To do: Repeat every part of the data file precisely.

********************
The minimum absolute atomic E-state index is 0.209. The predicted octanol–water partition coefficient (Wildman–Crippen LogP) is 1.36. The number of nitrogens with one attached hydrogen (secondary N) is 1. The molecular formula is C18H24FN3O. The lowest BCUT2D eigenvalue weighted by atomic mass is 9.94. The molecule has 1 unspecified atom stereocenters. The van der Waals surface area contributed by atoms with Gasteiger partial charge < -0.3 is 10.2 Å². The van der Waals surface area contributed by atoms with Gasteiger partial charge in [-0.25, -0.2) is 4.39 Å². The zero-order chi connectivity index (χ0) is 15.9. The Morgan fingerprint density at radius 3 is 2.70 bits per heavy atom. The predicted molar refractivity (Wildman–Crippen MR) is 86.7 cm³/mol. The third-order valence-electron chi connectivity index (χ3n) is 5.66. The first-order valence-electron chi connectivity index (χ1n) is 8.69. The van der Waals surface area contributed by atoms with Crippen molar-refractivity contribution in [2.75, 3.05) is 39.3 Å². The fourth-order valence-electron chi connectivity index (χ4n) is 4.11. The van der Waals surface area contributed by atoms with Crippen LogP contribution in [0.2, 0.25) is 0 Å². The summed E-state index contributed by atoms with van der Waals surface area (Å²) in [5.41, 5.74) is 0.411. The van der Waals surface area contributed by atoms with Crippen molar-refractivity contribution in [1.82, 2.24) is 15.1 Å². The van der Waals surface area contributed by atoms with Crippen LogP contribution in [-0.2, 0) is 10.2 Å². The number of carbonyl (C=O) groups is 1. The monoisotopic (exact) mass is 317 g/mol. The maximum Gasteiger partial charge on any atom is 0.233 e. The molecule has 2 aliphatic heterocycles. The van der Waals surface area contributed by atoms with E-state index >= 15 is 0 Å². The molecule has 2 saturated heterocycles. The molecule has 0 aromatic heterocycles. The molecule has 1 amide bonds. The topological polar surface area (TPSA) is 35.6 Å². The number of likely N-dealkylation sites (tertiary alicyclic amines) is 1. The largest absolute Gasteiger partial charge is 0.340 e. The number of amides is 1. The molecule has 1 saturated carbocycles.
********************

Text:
The minimum absolute atomic E-state index is 0.209. The predicted octanol–water partition coefficient (Wildman–Crippen LogP) is 1.36. The number of nitrogens with one attached hydrogen (secondary N) is 1. The molecular formula is C18H24FN3O. The lowest BCUT2D eigenvalue weighted by atomic mass is 9.94. The molecule has 1 unspecified atom stereocenters. The van der Waals surface area contributed by atoms with Gasteiger partial charge < -0.3 is 10.2 Å². The van der Waals surface area contributed by atoms with Gasteiger partial charge in [-0.25, -0.2) is 4.39 Å². The zero-order chi connectivity index (χ0) is 15.9. The Morgan fingerprint density at radius 3 is 2.70 bits per heavy atom. The predicted molar refractivity (Wildman–Crippen MR) is 86.7 cm³/mol. The third-order valence-electron chi connectivity index (χ3n) is 5.66. The first-order valence-electron chi connectivity index (χ1n) is 8.69. The van der Waals surface area contributed by atoms with Crippen molar-refractivity contribution in [2.75, 3.05) is 39.3 Å². The fourth-order valence-electron chi connectivity index (χ4n) is 4.11. The van der Waals surface area contributed by atoms with Crippen LogP contribution in [0.2, 0.25) is 0 Å². The summed E-state index contributed by atoms with van der Waals surface area (Å²) in [5.41, 5.74) is 0.411. The van der Waals surface area contributed by atoms with Crippen molar-refractivity contribution in [1.82, 2.24) is 15.1 Å². The van der Waals surface area contributed by atoms with Crippen LogP contribution in [-0.2, 0) is 10.2 Å². The number of carbonyl (C=O) groups is 1. The monoisotopic (exact) mass is 317 g/mol. The maximum Gasteiger partial charge on any atom is 0.233 e. The molecule has 2 aliphatic heterocycles. The van der Waals surface area contributed by atoms with E-state index >= 15 is 0 Å². The molecule has 2 saturated heterocycles. The molecule has 0 aromatic heterocycles. The molecule has 1 amide bonds. The topological polar surface area (TPSA) is 35.6 Å². The number of likely N-dealkylation sites (tertiary alicyclic amines) is 1. The largest absolute Gasteiger partial charge is 0.340 e. The number of amides is 1. The molecule has 1 saturated carbocycles.